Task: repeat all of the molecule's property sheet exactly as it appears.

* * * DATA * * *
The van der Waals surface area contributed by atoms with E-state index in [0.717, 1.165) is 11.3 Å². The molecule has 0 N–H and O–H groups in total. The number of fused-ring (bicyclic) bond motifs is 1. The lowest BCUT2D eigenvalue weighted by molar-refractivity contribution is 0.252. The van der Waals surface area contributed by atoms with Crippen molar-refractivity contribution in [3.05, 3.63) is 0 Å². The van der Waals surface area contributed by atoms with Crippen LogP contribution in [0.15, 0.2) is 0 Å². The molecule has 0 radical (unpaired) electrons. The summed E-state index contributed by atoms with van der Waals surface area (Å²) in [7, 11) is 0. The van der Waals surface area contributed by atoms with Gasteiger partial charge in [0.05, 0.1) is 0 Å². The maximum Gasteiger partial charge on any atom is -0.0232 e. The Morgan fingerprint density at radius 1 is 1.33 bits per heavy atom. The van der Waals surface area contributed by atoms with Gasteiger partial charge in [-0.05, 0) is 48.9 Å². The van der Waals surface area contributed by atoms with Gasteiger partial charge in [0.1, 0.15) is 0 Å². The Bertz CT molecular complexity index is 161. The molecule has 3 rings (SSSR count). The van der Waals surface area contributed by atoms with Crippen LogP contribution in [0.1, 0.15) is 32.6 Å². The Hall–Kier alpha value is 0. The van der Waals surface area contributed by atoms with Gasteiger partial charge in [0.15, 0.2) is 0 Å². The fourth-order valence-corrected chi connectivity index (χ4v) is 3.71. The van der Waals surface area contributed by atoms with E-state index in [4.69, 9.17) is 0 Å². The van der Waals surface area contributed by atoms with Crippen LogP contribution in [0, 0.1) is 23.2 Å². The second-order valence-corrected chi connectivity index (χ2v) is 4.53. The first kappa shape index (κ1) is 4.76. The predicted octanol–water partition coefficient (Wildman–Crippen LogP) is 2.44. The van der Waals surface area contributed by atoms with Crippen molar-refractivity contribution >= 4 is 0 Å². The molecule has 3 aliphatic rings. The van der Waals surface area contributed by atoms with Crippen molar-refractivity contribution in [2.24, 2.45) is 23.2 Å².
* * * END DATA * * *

The van der Waals surface area contributed by atoms with E-state index in [0.717, 1.165) is 11.3 Å². The molecule has 0 N–H and O–H groups in total. The number of fused-ring (bicyclic) bond motifs is 1. The lowest BCUT2D eigenvalue weighted by molar-refractivity contribution is 0.252. The van der Waals surface area contributed by atoms with Crippen molar-refractivity contribution in [3.05, 3.63) is 0 Å². The van der Waals surface area contributed by atoms with Crippen LogP contribution in [0.15, 0.2) is 0 Å². The molecule has 0 radical (unpaired) electrons. The summed E-state index contributed by atoms with van der Waals surface area (Å²) in [7, 11) is 0. The van der Waals surface area contributed by atoms with Gasteiger partial charge in [0.05, 0.1) is 0 Å². The maximum Gasteiger partial charge on any atom is -0.0232 e. The Morgan fingerprint density at radius 1 is 1.33 bits per heavy atom. The van der Waals surface area contributed by atoms with Gasteiger partial charge in [-0.05, 0) is 48.9 Å². The van der Waals surface area contributed by atoms with Gasteiger partial charge in [0.1, 0.15) is 0 Å². The Bertz CT molecular complexity index is 161. The molecule has 3 rings (SSSR count). The van der Waals surface area contributed by atoms with Crippen LogP contribution in [0.1, 0.15) is 32.6 Å². The Hall–Kier alpha value is 0. The van der Waals surface area contributed by atoms with Gasteiger partial charge in [0.15, 0.2) is 0 Å². The fourth-order valence-corrected chi connectivity index (χ4v) is 3.71. The van der Waals surface area contributed by atoms with E-state index in [4.69, 9.17) is 0 Å². The van der Waals surface area contributed by atoms with Crippen LogP contribution in [0, 0.1) is 23.2 Å². The second-order valence-corrected chi connectivity index (χ2v) is 4.53. The first kappa shape index (κ1) is 4.76. The predicted octanol–water partition coefficient (Wildman–Crippen LogP) is 2.44. The van der Waals surface area contributed by atoms with Crippen molar-refractivity contribution >= 4 is 0 Å². The molecule has 3 aliphatic rings. The van der Waals surface area contributed by atoms with Crippen molar-refractivity contribution in [2.24, 2.45) is 23.2 Å².